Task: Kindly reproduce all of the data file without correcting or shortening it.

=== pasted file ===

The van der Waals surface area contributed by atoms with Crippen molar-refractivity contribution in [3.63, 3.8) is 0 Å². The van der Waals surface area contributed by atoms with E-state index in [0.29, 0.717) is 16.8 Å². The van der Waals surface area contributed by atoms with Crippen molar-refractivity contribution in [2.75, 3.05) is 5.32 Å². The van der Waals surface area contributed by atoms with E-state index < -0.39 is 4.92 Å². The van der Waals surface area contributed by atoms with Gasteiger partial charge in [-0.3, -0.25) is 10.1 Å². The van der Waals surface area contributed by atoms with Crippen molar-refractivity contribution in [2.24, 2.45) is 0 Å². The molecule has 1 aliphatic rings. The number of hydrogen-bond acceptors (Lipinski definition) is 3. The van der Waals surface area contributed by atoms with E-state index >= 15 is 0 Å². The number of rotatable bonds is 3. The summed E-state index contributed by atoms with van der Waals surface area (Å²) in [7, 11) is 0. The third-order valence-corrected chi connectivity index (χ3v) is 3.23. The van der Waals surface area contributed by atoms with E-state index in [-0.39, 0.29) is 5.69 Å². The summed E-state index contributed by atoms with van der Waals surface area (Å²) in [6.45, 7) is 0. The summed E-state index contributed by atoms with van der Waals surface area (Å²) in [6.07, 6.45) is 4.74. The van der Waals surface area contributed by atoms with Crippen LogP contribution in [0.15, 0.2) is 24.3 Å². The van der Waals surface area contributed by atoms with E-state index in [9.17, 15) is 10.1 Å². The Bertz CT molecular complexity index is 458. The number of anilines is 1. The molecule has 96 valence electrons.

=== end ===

The van der Waals surface area contributed by atoms with Crippen molar-refractivity contribution in [3.63, 3.8) is 0 Å². The van der Waals surface area contributed by atoms with E-state index in [0.29, 0.717) is 16.8 Å². The van der Waals surface area contributed by atoms with Crippen molar-refractivity contribution in [2.75, 3.05) is 5.32 Å². The van der Waals surface area contributed by atoms with E-state index < -0.39 is 4.92 Å². The van der Waals surface area contributed by atoms with Gasteiger partial charge in [-0.3, -0.25) is 10.1 Å². The van der Waals surface area contributed by atoms with Crippen molar-refractivity contribution in [2.24, 2.45) is 0 Å². The molecule has 1 aliphatic rings. The number of hydrogen-bond acceptors (Lipinski definition) is 3. The van der Waals surface area contributed by atoms with E-state index >= 15 is 0 Å². The number of rotatable bonds is 3. The summed E-state index contributed by atoms with van der Waals surface area (Å²) in [7, 11) is 0. The third-order valence-corrected chi connectivity index (χ3v) is 3.23. The van der Waals surface area contributed by atoms with E-state index in [-0.39, 0.29) is 5.69 Å². The summed E-state index contributed by atoms with van der Waals surface area (Å²) in [6.45, 7) is 0. The summed E-state index contributed by atoms with van der Waals surface area (Å²) in [6.07, 6.45) is 4.74. The van der Waals surface area contributed by atoms with Crippen LogP contribution in [0.15, 0.2) is 24.3 Å². The van der Waals surface area contributed by atoms with E-state index in [9.17, 15) is 10.1 Å². The Bertz CT molecular complexity index is 458. The number of anilines is 1. The molecule has 96 valence electrons.